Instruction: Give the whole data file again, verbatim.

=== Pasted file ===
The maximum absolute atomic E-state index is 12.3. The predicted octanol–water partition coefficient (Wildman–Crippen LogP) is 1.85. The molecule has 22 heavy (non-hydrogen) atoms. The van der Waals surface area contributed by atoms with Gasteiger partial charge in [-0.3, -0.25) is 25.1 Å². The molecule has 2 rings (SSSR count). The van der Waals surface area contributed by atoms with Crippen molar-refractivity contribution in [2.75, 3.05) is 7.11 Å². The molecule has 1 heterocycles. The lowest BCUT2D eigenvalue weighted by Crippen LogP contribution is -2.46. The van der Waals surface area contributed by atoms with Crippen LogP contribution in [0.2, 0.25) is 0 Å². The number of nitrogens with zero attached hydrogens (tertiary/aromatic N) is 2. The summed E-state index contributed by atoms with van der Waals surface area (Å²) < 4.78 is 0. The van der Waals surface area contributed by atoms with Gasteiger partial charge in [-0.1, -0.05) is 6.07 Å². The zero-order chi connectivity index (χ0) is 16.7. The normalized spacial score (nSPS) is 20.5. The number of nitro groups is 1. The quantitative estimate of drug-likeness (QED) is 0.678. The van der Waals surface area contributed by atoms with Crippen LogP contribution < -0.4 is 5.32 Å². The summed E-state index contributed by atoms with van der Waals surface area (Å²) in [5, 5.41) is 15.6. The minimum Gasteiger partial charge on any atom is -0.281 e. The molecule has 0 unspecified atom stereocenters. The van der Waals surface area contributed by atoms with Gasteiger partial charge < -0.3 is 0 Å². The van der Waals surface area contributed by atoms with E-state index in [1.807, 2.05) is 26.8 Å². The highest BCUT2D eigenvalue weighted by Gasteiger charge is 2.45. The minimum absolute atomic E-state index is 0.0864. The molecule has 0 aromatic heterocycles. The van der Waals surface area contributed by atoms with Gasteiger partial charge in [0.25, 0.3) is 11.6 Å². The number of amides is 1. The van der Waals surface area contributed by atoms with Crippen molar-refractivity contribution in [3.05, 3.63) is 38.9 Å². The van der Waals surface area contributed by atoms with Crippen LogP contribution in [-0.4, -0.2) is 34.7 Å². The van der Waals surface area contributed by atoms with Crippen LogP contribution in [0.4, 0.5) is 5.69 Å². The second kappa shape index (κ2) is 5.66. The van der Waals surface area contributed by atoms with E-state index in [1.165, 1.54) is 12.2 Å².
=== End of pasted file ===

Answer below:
The maximum absolute atomic E-state index is 12.3. The predicted octanol–water partition coefficient (Wildman–Crippen LogP) is 1.85. The molecule has 22 heavy (non-hydrogen) atoms. The van der Waals surface area contributed by atoms with Gasteiger partial charge in [-0.3, -0.25) is 25.1 Å². The molecule has 2 rings (SSSR count). The van der Waals surface area contributed by atoms with Crippen molar-refractivity contribution in [2.75, 3.05) is 7.11 Å². The molecule has 1 heterocycles. The lowest BCUT2D eigenvalue weighted by Crippen LogP contribution is -2.46. The van der Waals surface area contributed by atoms with Crippen LogP contribution in [0.2, 0.25) is 0 Å². The number of nitrogens with zero attached hydrogens (tertiary/aromatic N) is 2. The summed E-state index contributed by atoms with van der Waals surface area (Å²) < 4.78 is 0. The van der Waals surface area contributed by atoms with Gasteiger partial charge in [-0.1, -0.05) is 6.07 Å². The zero-order chi connectivity index (χ0) is 16.7. The normalized spacial score (nSPS) is 20.5. The number of nitro groups is 1. The quantitative estimate of drug-likeness (QED) is 0.678. The van der Waals surface area contributed by atoms with Crippen LogP contribution < -0.4 is 5.32 Å². The summed E-state index contributed by atoms with van der Waals surface area (Å²) in [5, 5.41) is 15.6. The minimum Gasteiger partial charge on any atom is -0.281 e. The molecule has 0 unspecified atom stereocenters. The van der Waals surface area contributed by atoms with Gasteiger partial charge < -0.3 is 0 Å². The van der Waals surface area contributed by atoms with E-state index in [1.807, 2.05) is 26.8 Å². The highest BCUT2D eigenvalue weighted by Gasteiger charge is 2.45. The minimum absolute atomic E-state index is 0.0864. The molecule has 0 aromatic heterocycles. The van der Waals surface area contributed by atoms with Gasteiger partial charge in [0.25, 0.3) is 11.6 Å². The number of amides is 1. The van der Waals surface area contributed by atoms with Crippen molar-refractivity contribution in [3.05, 3.63) is 38.9 Å². The van der Waals surface area contributed by atoms with Crippen LogP contribution in [-0.4, -0.2) is 34.7 Å². The van der Waals surface area contributed by atoms with Crippen LogP contribution in [0.4, 0.5) is 5.69 Å². The second kappa shape index (κ2) is 5.66. The van der Waals surface area contributed by atoms with E-state index in [1.165, 1.54) is 12.2 Å².